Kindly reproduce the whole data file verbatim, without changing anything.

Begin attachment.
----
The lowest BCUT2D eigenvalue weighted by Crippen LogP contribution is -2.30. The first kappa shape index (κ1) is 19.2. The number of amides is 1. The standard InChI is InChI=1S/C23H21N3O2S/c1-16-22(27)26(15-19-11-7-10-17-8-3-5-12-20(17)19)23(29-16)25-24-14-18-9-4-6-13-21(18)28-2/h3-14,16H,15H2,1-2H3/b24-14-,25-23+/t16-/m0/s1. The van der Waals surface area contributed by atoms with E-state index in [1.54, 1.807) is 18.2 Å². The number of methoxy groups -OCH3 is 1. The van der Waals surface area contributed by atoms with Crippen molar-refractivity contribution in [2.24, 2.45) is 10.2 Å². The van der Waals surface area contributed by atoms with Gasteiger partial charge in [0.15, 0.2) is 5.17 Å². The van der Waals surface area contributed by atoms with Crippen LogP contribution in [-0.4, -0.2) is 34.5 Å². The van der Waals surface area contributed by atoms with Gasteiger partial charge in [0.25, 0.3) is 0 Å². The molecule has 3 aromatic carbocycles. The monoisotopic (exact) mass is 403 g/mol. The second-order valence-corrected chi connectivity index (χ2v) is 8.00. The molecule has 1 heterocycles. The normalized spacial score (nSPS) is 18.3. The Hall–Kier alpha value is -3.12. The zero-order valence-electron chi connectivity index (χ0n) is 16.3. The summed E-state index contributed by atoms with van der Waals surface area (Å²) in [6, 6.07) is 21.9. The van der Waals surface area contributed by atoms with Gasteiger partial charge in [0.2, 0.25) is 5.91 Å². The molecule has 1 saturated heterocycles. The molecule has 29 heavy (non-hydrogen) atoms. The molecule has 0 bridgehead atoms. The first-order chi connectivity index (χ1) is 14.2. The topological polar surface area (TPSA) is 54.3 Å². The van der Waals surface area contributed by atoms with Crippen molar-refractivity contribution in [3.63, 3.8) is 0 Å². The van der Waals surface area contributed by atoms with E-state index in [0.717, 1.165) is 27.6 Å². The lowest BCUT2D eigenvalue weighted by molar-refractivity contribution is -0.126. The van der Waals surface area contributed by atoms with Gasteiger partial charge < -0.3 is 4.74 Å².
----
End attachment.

The lowest BCUT2D eigenvalue weighted by Crippen LogP contribution is -2.30. The first kappa shape index (κ1) is 19.2. The number of amides is 1. The standard InChI is InChI=1S/C23H21N3O2S/c1-16-22(27)26(15-19-11-7-10-17-8-3-5-12-20(17)19)23(29-16)25-24-14-18-9-4-6-13-21(18)28-2/h3-14,16H,15H2,1-2H3/b24-14-,25-23+/t16-/m0/s1. The van der Waals surface area contributed by atoms with E-state index in [1.54, 1.807) is 18.2 Å². The number of methoxy groups -OCH3 is 1. The van der Waals surface area contributed by atoms with Crippen molar-refractivity contribution in [2.24, 2.45) is 10.2 Å². The van der Waals surface area contributed by atoms with Gasteiger partial charge in [0.15, 0.2) is 5.17 Å². The van der Waals surface area contributed by atoms with Crippen LogP contribution in [-0.4, -0.2) is 34.5 Å². The van der Waals surface area contributed by atoms with Gasteiger partial charge in [0.25, 0.3) is 0 Å². The molecule has 3 aromatic carbocycles. The monoisotopic (exact) mass is 403 g/mol. The second-order valence-corrected chi connectivity index (χ2v) is 8.00. The molecule has 1 heterocycles. The normalized spacial score (nSPS) is 18.3. The Hall–Kier alpha value is -3.12. The zero-order valence-electron chi connectivity index (χ0n) is 16.3. The summed E-state index contributed by atoms with van der Waals surface area (Å²) in [6, 6.07) is 21.9. The van der Waals surface area contributed by atoms with Gasteiger partial charge in [0.2, 0.25) is 5.91 Å². The molecule has 1 saturated heterocycles. The molecule has 29 heavy (non-hydrogen) atoms. The molecule has 0 bridgehead atoms. The first-order chi connectivity index (χ1) is 14.2. The topological polar surface area (TPSA) is 54.3 Å². The van der Waals surface area contributed by atoms with Crippen molar-refractivity contribution in [3.63, 3.8) is 0 Å². The van der Waals surface area contributed by atoms with E-state index in [0.717, 1.165) is 27.6 Å². The lowest BCUT2D eigenvalue weighted by molar-refractivity contribution is -0.126. The van der Waals surface area contributed by atoms with Gasteiger partial charge < -0.3 is 4.74 Å².